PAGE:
Group executive committee (GEC) reps met with DWP managers on 5 March 2019, with another meeting scheduled for 7 March, to discuss the successful ballot for industrial action in Walsall and Wolverhampton.
Members have made their views clear – DWP must make changes
The ballot for action was held under the 2016 anti-union laws which imposed a requirement to get more than 50% of affected members to vote in the ballot. 55% of the staff in the two service centres voted in the ballot, and over 90% voted in favour of strike action. The mandate for action is clear. It is based on the five key demands put forward by the GEC and agreed unanimously by members at the sites at all-members' car park meetings.
- Recruitment of 5,000 new staff, plus permanency for FTAs.
- Limit case manager telephone calls to 30 per week
- Limit the size of the national telephony teams – no return to the Contact Centre model
- A written agreement laying out the basis for full consultation, to stop the constant changes that are being implemented without any discussion.
- A written agreement imposing clear limits to how stats are being used to manage staff, e.g. on after call work, average handling time etc.
The first round of action is set for 11 and 12 of March.
Solidarity donations from branches are welcome and should be paid to Walsall and Wolverhampton PCS, Unity Trust Bank, account number 20340818, sort code 60-83-01.
DWP met with PCS to make some offers of limited changes, the specifics of which have been discussed with the branch. The offers did not include any increase in staffing. DWP are recruiting an additional 72 staff at the site already, based on increasing caseloads, and will maintain a waiting list in order to deal with attrition, but the existing caseloads and the existing numbers of calls are the problem. A small number of additional staff, when the number of claimants will go up by over a million by the end of 2019, simply will not provide enough support to our hard-pressed members.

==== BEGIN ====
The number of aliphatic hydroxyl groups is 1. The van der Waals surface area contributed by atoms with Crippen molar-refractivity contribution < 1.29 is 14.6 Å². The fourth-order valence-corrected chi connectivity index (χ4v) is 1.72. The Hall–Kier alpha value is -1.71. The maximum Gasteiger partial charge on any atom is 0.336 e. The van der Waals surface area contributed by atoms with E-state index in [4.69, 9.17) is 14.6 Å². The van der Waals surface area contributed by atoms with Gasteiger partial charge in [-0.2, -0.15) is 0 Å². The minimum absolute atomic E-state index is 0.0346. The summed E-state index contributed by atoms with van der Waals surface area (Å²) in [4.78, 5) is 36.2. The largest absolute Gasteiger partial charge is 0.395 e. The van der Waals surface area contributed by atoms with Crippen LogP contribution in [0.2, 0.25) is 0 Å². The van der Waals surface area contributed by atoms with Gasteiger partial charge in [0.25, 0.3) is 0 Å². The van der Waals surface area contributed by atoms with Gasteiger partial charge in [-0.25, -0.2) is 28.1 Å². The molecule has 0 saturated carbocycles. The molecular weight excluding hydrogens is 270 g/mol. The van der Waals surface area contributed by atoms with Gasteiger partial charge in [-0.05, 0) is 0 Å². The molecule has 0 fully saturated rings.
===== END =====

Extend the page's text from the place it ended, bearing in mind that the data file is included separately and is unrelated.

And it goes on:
DWP attempt to undermine the dispute
PCS reps in the West Midlands have notified the GEC that managers are asking for volunteers from staff in Jobcentres and other sites with recent service centre experience to cover the work of Walsall and Wolverhampton on the strike days. PCS does not consider this to be reasonable and we urge PCS members to refuse.
We have been told by national UC management that jobcentres will be facing a squeeze on the number of staff over the next year. This is happening even while tasks are being moved from the service centres to the Jobcentres. Members of the union volunteering to break the strike are just hurting themselves in the long run and we urge them to show solidarity.